Science, ideally, knows no border and obeys no political agenda. But governments have used science in the past for propaganda and industrial rivalry, for example during the Cold War. When, more than six decades ago, the Soviets announced that they had launched the Sputnik I into orbit, US politicians warned of the dangers of Soviet superiority in technology and science. However, even during the space race that followed, scientists from the two blocs continued to keep their bonds, in the spirit of cooperation that animates the scientific community, and despite episodes of espionage that undermined trust between them in fields like space exploration and missile research. Science cooperation, even when tainted by political interests and hidden agendas, has proven to be key in maintaining a basic level of dialogue, and promoting technological progress without engaging in a race to the bottom, distorted by strategic government goals. And it is, accordingly, a good thermometer of the state of global governance.
But today, after decades of good health, the thermometer is about to crash.
Evidence is found in many scientific domains. For example, immunotherapist Carl June predicts a “Sputnik 2.0”, pointing at a US-China duel on gene editing techniques such as CRISPR. But the most worrying U-turn in global technology cooperation is found in cyberspace. While it is no mystery that the internet was partly a product of the Cold War, internet governance and standard-setting have remained open to scientists and engineers for decades thanks to private bodies like ICANN, IEEE, the W3C, IETF. These bodies have written the rules of cyberspace: but they did so in US territory, under US supervision. In the case of ICANN, which manages the internet’s domain names, the Obama administration took steps to embrace a more international model (a move that President Trump later described as “stupid”). But while it may be too late to ‘repatriate’ ICANN, the turf war rages on: after the US administration blacklisted Huawei, the IEEE (headquartered in New Jersey) decided to exclude the company’s researchers from peer-reviews and publications. And while the restrictions were promptly lifted after a wave of protests, doubts remain on whether scientific cooperation is on the verge of being sacrificed on the altar of a new Cold War. Meanwhile, China is working hard to strengthen its presence in the ITU and in other bodies active in the cyber domain.
The battle is on, and the risk of escalation high. The US are terrified of China’s emerging leadership in science and technology: besides putting a halt to scientific cooperation, the US administration is also acting on the commercial side, trying to reduce America’s dependence on Chinese technologies. Contrary to what happened for digital platforms, in wireless equipment American companies failed to keep the pace of Chinese, Korean and European rivals. The rise of 5G, a game changer in cyberspace, will largely rely on essential patents held by Huawei, Nokia, Samsung and LG. US company Qualcomm holds a mere 8% of the essential patents, while Chinese companies altogether account for about a third, compared to about a quarter for Europe and South Korea. It’s the US that needs to worry the most: 5G is poised to become a critical infrastructure, and relying on non-domestic equipment may make it critically dependent on other superpowers. A rather uncomfortable position, especially given China’s heavy investment in AI and quantum cryptography, which may give the Chinese a leading edge in deciphering future communications.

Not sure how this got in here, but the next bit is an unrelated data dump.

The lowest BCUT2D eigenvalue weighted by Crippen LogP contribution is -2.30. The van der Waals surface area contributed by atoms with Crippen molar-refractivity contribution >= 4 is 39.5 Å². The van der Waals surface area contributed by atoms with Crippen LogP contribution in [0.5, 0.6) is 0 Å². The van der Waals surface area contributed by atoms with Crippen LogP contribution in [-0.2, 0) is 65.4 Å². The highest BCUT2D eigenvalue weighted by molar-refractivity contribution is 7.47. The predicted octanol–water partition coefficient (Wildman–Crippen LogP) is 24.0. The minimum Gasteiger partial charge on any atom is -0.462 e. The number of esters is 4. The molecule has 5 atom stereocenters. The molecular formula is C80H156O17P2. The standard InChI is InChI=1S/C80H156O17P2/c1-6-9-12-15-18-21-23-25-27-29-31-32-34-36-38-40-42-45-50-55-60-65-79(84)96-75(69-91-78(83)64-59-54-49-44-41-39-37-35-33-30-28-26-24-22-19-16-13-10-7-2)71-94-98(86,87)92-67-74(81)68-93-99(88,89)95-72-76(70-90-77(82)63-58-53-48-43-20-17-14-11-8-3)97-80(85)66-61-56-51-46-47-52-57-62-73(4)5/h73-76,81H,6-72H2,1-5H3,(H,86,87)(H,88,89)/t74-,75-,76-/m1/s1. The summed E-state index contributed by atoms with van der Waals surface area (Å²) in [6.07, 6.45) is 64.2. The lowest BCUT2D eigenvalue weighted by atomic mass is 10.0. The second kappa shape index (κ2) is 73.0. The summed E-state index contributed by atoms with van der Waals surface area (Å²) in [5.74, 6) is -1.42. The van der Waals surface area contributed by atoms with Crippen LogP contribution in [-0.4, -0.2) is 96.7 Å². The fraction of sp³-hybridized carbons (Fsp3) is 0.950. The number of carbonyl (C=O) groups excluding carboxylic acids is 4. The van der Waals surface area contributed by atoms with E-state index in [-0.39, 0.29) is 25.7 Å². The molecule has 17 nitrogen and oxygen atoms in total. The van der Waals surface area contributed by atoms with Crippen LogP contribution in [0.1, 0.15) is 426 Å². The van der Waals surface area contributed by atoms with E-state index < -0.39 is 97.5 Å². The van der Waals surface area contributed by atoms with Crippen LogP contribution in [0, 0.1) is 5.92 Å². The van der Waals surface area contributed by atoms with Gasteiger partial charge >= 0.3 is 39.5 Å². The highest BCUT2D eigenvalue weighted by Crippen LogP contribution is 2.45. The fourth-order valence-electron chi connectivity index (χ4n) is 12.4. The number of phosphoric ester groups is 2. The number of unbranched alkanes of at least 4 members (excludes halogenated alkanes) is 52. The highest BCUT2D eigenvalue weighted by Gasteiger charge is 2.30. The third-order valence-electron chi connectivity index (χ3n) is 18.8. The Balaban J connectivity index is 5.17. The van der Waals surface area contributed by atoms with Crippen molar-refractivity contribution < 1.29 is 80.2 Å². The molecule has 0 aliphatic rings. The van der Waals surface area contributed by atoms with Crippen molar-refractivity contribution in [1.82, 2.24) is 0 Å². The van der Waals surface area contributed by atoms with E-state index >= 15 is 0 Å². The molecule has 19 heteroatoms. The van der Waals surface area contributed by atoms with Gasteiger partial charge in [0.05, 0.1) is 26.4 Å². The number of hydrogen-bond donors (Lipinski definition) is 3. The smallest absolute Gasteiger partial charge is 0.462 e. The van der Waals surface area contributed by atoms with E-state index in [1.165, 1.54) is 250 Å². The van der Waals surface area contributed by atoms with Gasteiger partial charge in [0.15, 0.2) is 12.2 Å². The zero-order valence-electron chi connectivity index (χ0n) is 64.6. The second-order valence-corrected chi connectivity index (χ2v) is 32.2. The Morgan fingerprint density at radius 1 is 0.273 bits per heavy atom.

The recent US Department of Commerce decision (currently on hold until the end of August) to “blacklist” Huawei, echoed by Google’s decision to terminate Android support for Huawei smartphones, are other episodes in a mounting saga. It is hard to predict where this escalation of events will lead. Certainly, this form of rivalry is unlikely to help the progress of science: rather it may distract resources from pressing societal and environmental challenges, as countries engage in a destructive arms race.
Caught in the middle, Europe must agree on its next steps. It is well positioned on 5G, but its top players have warned that a ban on Huawei would slow down deployment. The European Commission and many EU member states have taken a cautious stance on Huawei so far, but US authorities (including President Trump) are making multi-point pressure for this to change. Meanwhile, Europe is actively promoting AI “Made in Europe”, along with a revival of industrial policy in strategic value chains and stricter competition rules for the digital economy. In all this, Europe’s most useful move would be to refrain from the temptation to go it alone, and engage in global cooperation on digital technologies ‘for good’ (as I advocated in a recent CEPS publication) and ‘for peace’. Europe can and should support ongoing attempts to strengthen international dialogue, such as supporting the new Inter-Governmental Panel on AI (IPAI) promoted by France and Canada. Europe should also step up its cybersecurity governance, as CEPS advocated in a recent report. And it should continue to engage in research and policy dialogue, starting from its already dense web of partnerships in the cyber domain, possibly taking the lead on an enhanced multi-lateral dialogue on the stability, openness and security of cyberspace. Only by restoring trust and cooperation at all levels will the ghost of a new Cold War be kept at bay.